Matt Johnston – Entrepreneur In Residence (COO at Kinetic Fin)

Karol Martesko – Film Industry Expert (SVP / General Manager at Babelgum Film)

Brian Newman – Business Development (Founder at Sub-Genre and former CEO of Tribeca Film Institute)

Joseph Williams – Design

Bradley Farrell – Branding (CEO at Kinetic Fin)

Karin Chien – Producer / Distributor (The Exploding Girl (2009))

I’m sure you’ll agree this is a formidable team of experts and I for one was really nervous about the potential feedback they were going to have about OpenIndie. I can say, again from my perspective, that the feedback and discussion was incredibly constructive and while the process could have turned into a group of industry experts picking holes in a new platform that didn’t happen at all. This was partly down to the fantastic people Lance and his team had found to help us but also because whenever someone criticised it was always constructive. Nobody said “this sucks” or “you’re kidding yourselves” arguments were reasoned and based on years of experience.

In short, the group’s feedback was incredible and I would go as far as to say that the process has been totally transformative for OpenIndie. Some key takeaways from the day were that we need to improve our messaging, we’re not yet effectively explaining, clearly and concisely, what it is we do and how we do it. Our filmmaker bias was also very evident. This, in some respects, is natural because Arin is a filmmaker and our source of financial support has come from filmmakers. However, we need to reorientate the business to focus upon to the audience requesting films and the hosts organising screenings. This isn’t to say that the filmmakers aren’t vitally important but the focus upon generating an audience and screenings will benefit the filmmakers most in the long-term.

We were also challenged about our $100 per film per year fee and some good discussions came out of the suggestion to open the site to all for free or to curate the films on the site. Right now that $100 a year is our only source of revenue and is paying our hosting costs etc. However, all three options are still on the table and you will know as soon as we do about how we plan to proceed. The decision we make on this topic will depend greatly upon the level of success we have in the search for investment.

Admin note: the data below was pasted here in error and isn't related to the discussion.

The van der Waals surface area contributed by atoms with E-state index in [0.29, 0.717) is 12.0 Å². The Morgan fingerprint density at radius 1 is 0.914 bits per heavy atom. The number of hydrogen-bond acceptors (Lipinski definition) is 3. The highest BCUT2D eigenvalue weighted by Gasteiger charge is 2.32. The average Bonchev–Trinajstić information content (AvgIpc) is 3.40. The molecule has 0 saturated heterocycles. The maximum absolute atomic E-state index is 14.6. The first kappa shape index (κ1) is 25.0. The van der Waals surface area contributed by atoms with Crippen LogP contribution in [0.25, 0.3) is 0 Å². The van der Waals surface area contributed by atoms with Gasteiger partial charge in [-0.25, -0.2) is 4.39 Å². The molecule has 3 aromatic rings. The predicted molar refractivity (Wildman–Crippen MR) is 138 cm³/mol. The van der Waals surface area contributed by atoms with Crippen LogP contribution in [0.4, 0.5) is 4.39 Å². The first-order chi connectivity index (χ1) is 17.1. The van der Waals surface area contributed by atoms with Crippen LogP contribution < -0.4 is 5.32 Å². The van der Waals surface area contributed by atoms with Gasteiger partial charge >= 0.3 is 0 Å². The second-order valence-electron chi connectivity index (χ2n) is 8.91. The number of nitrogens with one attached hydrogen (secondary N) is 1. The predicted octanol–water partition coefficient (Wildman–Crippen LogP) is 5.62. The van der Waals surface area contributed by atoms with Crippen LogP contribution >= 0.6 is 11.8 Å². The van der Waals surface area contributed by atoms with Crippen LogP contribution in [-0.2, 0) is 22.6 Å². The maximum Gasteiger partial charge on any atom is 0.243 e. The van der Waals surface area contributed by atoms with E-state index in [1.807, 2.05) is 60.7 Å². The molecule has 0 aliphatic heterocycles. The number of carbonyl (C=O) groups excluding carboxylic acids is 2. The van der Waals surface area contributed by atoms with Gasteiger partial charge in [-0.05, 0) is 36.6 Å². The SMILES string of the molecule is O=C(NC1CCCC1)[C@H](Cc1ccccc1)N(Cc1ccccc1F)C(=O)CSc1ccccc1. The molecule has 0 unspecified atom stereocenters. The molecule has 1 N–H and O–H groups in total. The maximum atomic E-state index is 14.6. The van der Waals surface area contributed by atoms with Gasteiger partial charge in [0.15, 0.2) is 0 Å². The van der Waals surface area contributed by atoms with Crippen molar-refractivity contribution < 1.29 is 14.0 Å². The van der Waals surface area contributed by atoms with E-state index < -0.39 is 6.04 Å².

The day ended with Arin giving a fantastic presentation that Matt and Joseph helped us put together. It was impressive to see how Matt took the salient points from our discussions and drew them together with us into a presentation that was incredibly successful. At one point Arin had the whole audience on their feet shouting “I’M AS MAD AS HELL AND I’M NOT GOING TO TAKE IT ANYMORE” a phrase made famous by the 1976 film Network and repurposed by us in our fundraising campaign in November last year.

Upon reflection, I think the day broke us down and built us up again. It drew out of us our biases that were clearly holding us back in many respects. It made us rethink our business model and reevaluate the decisions we’d made. It enabled us to compare OpenIndie to businesses that we would never have drawn comparison with previously. And, it brought to our attention an entire world of potential competitors that we hadn’t considered in our planning. I think the term transformative is very apt, we aren’t the OpenIndie that went into the DIY DAYS Incubator. We’re more knowledgeable, refocused and have a better understanding of our priorities moving forward.

We would like to thank Lance for this incredible opportunity and his entire team at DIY DAYS NYC for volunteering and making this vitally important event possible. Finally, we would like to thank Matt, Brad, Karol, Brian, Joseph and Karin for your time, your knowledge, your support and your incredibly constructive criticism. We’re very fortunate to have been afforded this opportunity.

We’re seriously excited about the future of OpenIndie and the potential for this platform. We hope you guys are too!

Kieran Masterton

OpenIndie Co-Founder

Photo credit: Raffi Asdourian“Packed Audience for Openindie”

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Posted in DIYDays NYC biz dev incubator news
By Lance Weiler, April 7th, 2010

Ted Hope, co-founder of This is that & Good Machine, has produced close to sixty films, including three Sundance Grand Prize winners and the first features of Alan Ball, Todd Field, Michel Gondry, Nicole Holofcener, and Ang Lee. A strong supporter of a truly free film movement Ted believes that– due to the democratization of the tools which enable & spread creative expression — a self-supporting artistic middle class is now establishing itself. But in order for all those who are creating to also sustain, we must be as rigorous in thought & action towards the creation of an independent infrastructure. Are you up for the challenge?

Lance Weiler intros DIY DAYS NYC and Ted Hope. Ted comes in at 5 minutes in.

*Special thanks to @zaffi and his team for covering DIY DAYS NYC

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Posted in DIYDays NYC event vid